GOP opens convention
ST. PAUL -- Republicans dealt with distractions as they began their national convention Monday, but said the event still will be a success.
First came Hurricane Gustav, whose surge and winds were less than predicted, but forced convention officials to trim their plans.
Then, Sen. John McCain's running mate, Gov. Sarah Palin of Alaska, released a statement saying her 17-year-old unwed daughter is pregnant.
Finally, protesters were smaller in numbers than predicted, but the Minnesota National Guard was called in to help police control them.
The convention likely will return to a more normal schedule today after only routine business and discussion about hurricane relief occurred Monday.
Republican officials said it appears that the traditional roll call of the states to nominate McCain and Palin will occur Wednesday night. Palin is expected to speak Wednesday night, and McCain should appear in person Thursday night.
Nearly 2,500 delegates, backed up by nearly that many alternates, met for an hour in session Monday afternoon, then recessed an hour before first lady Laura Bush and McCain's wife, Cindy, took the podium to encourage them to donate to flood relief.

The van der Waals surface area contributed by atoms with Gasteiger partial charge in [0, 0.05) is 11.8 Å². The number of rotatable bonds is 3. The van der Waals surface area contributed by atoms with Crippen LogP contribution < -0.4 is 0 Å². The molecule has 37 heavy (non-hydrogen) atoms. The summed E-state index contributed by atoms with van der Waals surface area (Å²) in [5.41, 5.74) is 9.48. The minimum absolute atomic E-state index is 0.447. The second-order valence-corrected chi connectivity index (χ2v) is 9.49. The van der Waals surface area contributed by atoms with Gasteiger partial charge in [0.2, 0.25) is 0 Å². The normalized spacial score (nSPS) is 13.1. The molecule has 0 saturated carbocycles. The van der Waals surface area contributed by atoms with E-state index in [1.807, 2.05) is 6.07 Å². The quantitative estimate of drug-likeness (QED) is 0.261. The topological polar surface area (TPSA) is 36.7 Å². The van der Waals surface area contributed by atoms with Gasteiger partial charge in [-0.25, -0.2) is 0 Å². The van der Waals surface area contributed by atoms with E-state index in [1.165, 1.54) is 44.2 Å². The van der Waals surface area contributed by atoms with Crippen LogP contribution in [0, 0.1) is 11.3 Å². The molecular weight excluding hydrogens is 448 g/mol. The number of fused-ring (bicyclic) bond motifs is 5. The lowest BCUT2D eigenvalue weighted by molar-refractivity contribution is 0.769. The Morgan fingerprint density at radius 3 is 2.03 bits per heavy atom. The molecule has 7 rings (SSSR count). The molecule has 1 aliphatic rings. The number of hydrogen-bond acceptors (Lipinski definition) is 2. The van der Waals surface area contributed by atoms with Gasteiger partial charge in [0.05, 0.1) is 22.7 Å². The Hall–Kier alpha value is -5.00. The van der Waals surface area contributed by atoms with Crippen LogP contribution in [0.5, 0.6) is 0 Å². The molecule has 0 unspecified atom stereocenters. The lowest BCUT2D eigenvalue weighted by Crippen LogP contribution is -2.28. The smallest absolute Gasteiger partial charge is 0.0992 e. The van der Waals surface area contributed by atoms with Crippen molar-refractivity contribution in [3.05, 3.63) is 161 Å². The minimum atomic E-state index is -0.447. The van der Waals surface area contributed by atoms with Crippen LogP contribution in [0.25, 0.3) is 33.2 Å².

Bush, whose husband canceled a scheduled speech to oversee Gustav-fighting efforts, said Americans always come to the aid of those in need and "transcend political parties and partisanship."
McCain and his Democratic opponent, Barack Obama, separately encouraged Americans to donate to relief agencies such as the Red Cross.
Despite McCain's pleas to keep politics out of convention speeches Monday, Mrs. Bush could not resist. In introducing a video featuring Gulf Coast governors talking about the hurricane, said: "They are all strong leaders. They were planning to be with us today. They also all happen to be Republicans."
Mrs. McCain urged delegates to help.
"Together we can accomplish so much to help those who have been affected," she said.
Delegates said it was appropriate to think of the storm victims and tone down their convention.
"We need to put it in proper perspective," said Richard Koch of Jackson. "It focuses our energies appropriately."